Queries like WHERE col2 LIKE 'John%' are much better since the start point of the search string correlates to the start point of every string in the database. This means that the database can scan an index that contains this column trying to find matches.
    But if you write a query like WHERE col2 = 'John' with no wildcards then the database can use a much faster way to find the records.

    So to answer your question a query like that will always have to scan all rows of any index with for example (title, name) or (title, name, id).

    So to sum it up, wildcards at the end are not ideal but ok, while wildcards in the beginning of a search string should be tried to avoided.
    /Stefan
  24. #13
  25. A Change of Season
    Devshed Frequenter (2500 - 2999 posts)

    Join Date
    Mar 2004
    Location
    Next Door
    Posts
    2,672
    Rep Power
    171
    Hi Sr;

    It looks like all queries are working super fast, many thanks for all the above

    There was a scenario that I needed to create index for (the query was taking +10 seconds):
    Code:
    SELECT q2.id,
           q3.code,
           q3.class,
           q3.category,
           q3.price,
           q3.production_date,
           q4.title AS STATUS
    FROM   (SELECT q1.id
            FROM   products_table AS q1
            WHERE  q1.id > 0
                   AND price BETWEEN 4 AND 300
                   AND class = 3
                   AND category = 'e'
                   AND status = 3
            ORDER  BY q1.id ASC
            LIMIT  20) AS q2
           INNER JOIN products_table AS q3
                   ON q3.id = q2.id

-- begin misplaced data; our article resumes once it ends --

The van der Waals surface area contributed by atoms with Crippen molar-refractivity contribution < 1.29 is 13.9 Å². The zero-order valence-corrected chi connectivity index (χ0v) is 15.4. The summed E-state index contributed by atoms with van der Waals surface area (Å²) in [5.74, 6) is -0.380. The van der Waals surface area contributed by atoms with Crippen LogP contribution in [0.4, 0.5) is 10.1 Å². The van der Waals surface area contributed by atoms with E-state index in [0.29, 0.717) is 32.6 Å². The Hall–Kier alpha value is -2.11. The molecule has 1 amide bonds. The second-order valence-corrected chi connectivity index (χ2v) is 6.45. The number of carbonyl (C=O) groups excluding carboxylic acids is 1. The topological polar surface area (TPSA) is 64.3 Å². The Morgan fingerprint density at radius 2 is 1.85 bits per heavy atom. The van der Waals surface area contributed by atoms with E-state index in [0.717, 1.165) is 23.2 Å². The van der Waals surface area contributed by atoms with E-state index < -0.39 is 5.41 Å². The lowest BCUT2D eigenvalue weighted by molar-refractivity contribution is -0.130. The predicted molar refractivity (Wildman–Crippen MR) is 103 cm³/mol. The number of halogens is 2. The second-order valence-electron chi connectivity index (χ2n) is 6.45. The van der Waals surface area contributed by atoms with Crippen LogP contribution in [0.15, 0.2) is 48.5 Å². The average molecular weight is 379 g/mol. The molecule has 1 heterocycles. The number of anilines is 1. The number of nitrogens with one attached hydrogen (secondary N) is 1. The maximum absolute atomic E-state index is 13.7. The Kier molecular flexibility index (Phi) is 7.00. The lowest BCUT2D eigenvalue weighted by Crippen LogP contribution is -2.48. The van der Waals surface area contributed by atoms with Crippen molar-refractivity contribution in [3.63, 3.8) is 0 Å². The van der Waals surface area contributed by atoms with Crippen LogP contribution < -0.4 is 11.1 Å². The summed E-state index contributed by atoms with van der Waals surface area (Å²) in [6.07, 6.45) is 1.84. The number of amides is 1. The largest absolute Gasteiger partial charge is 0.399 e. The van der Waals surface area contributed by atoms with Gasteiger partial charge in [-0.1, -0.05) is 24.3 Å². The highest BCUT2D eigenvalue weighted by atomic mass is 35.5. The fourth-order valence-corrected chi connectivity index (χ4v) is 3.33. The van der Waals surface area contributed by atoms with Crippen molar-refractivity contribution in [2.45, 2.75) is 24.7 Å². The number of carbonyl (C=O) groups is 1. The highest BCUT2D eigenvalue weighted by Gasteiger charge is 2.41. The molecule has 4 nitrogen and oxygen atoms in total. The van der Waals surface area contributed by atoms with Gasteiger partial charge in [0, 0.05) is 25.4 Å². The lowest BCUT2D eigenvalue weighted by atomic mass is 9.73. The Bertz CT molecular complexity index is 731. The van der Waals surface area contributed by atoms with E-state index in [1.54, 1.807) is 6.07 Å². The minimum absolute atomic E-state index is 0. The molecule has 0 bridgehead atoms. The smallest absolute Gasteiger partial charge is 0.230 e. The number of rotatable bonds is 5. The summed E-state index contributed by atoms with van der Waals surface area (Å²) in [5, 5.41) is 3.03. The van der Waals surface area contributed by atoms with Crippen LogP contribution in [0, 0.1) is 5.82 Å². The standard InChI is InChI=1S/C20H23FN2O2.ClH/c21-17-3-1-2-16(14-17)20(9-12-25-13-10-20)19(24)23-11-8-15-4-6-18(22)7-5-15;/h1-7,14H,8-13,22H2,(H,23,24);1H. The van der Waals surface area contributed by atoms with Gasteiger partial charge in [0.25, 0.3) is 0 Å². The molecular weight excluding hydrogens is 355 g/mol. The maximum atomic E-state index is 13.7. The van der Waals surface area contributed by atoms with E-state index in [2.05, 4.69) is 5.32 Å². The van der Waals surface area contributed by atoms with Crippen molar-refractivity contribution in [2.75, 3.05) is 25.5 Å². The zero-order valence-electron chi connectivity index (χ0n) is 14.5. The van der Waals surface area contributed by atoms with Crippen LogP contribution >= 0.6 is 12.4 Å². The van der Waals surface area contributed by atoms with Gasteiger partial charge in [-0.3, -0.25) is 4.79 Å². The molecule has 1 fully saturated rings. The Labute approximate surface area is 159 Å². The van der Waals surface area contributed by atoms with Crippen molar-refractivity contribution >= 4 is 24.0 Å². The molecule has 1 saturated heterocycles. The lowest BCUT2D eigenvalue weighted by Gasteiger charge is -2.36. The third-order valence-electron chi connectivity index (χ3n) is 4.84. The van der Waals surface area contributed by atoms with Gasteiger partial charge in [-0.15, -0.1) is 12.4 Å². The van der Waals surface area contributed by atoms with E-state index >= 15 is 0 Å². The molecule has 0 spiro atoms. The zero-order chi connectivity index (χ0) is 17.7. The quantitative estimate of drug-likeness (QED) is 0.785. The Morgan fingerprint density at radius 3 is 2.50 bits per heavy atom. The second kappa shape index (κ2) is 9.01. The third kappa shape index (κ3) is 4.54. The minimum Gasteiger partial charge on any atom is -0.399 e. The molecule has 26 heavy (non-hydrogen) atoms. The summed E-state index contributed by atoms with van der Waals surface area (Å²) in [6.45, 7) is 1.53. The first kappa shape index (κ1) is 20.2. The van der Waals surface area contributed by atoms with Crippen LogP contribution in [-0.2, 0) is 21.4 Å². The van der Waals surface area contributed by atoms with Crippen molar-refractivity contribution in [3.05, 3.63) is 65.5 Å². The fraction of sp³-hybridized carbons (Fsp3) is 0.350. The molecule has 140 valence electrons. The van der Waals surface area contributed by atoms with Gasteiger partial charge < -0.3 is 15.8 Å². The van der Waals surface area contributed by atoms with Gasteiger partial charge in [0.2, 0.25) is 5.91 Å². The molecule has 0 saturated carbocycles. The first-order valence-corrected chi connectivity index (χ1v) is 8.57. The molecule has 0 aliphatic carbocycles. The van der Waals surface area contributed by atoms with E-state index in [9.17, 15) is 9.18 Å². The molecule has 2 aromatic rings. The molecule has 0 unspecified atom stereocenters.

JOIN products_status AS q4
             ON q4.id = q3.status
    LIMIT  0, 30
    So I decided to create this index:
    class, category, status, id, price and as expected it worked fine and it now runs in less than a second.

    About this:

    1 - class, category and status have the same Cardinality (17) so the first three columns in the index could be
    class, category, status or
    category, class, status or
    status, class, category

    Correct?


    2 - Now about "ranges". There are price and id. As id has much higher Cardinality, it comes first. I wonder, would it still be before price if it didn't exist in WHERE and it only appeared in ORDER BY?

    3 - What about underscore?

    Code:
    SELECT 
       id
        WHERE code LIKE '_a%C%';
    4- You probably mentioned this before but can the query below benefit from the index?

    Code:
    SELECT id 
        FROM table 
        WHERE
        name = 'test' AND 
        id < 355 
        AND level = 45
    Index: (name, class, level, id).

    The reason I ask is appearance of class in the index (and not in the query).



    Thanks
    Last edited by zxcvbnm; June 8th, 2013 at 02:16 AM.

IMN logo majestic logo threadwatch logo seochat tools logo